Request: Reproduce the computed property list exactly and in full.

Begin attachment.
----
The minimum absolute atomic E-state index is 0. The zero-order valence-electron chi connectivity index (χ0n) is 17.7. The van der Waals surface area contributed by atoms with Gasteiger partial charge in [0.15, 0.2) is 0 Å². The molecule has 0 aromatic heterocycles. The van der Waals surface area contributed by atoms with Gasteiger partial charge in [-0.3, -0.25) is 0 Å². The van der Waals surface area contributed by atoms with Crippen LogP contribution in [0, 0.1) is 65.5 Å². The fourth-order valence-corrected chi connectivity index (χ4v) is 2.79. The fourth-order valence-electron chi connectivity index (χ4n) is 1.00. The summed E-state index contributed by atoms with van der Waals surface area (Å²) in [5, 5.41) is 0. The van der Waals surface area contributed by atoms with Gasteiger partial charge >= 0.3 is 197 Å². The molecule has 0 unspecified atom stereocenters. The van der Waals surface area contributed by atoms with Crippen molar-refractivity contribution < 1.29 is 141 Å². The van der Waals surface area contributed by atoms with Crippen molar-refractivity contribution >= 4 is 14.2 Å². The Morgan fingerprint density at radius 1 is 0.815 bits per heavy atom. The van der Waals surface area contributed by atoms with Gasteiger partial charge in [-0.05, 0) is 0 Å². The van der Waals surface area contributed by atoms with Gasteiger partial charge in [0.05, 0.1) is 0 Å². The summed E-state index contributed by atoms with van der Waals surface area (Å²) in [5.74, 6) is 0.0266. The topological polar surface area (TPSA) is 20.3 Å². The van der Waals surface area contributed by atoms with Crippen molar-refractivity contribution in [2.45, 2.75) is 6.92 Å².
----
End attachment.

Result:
The minimum absolute atomic E-state index is 0. The zero-order valence-electron chi connectivity index (χ0n) is 17.7. The van der Waals surface area contributed by atoms with Gasteiger partial charge in [0.15, 0.2) is 0 Å². The molecule has 0 aromatic heterocycles. The van der Waals surface area contributed by atoms with Gasteiger partial charge in [-0.3, -0.25) is 0 Å². The van der Waals surface area contributed by atoms with Crippen LogP contribution in [0, 0.1) is 65.5 Å². The fourth-order valence-corrected chi connectivity index (χ4v) is 2.79. The fourth-order valence-electron chi connectivity index (χ4n) is 1.00. The summed E-state index contributed by atoms with van der Waals surface area (Å²) in [5, 5.41) is 0. The van der Waals surface area contributed by atoms with Gasteiger partial charge >= 0.3 is 197 Å². The molecule has 0 unspecified atom stereocenters. The van der Waals surface area contributed by atoms with Crippen molar-refractivity contribution < 1.29 is 141 Å². The van der Waals surface area contributed by atoms with Crippen molar-refractivity contribution >= 4 is 14.2 Å². The Morgan fingerprint density at radius 1 is 0.815 bits per heavy atom. The van der Waals surface area contributed by atoms with Gasteiger partial charge in [-0.05, 0) is 0 Å². The van der Waals surface area contributed by atoms with Gasteiger partial charge in [0.05, 0.1) is 0 Å². The summed E-state index contributed by atoms with van der Waals surface area (Å²) in [5.74, 6) is 0.0266. The topological polar surface area (TPSA) is 20.3 Å². The van der Waals surface area contributed by atoms with Crippen molar-refractivity contribution in [2.45, 2.75) is 6.92 Å².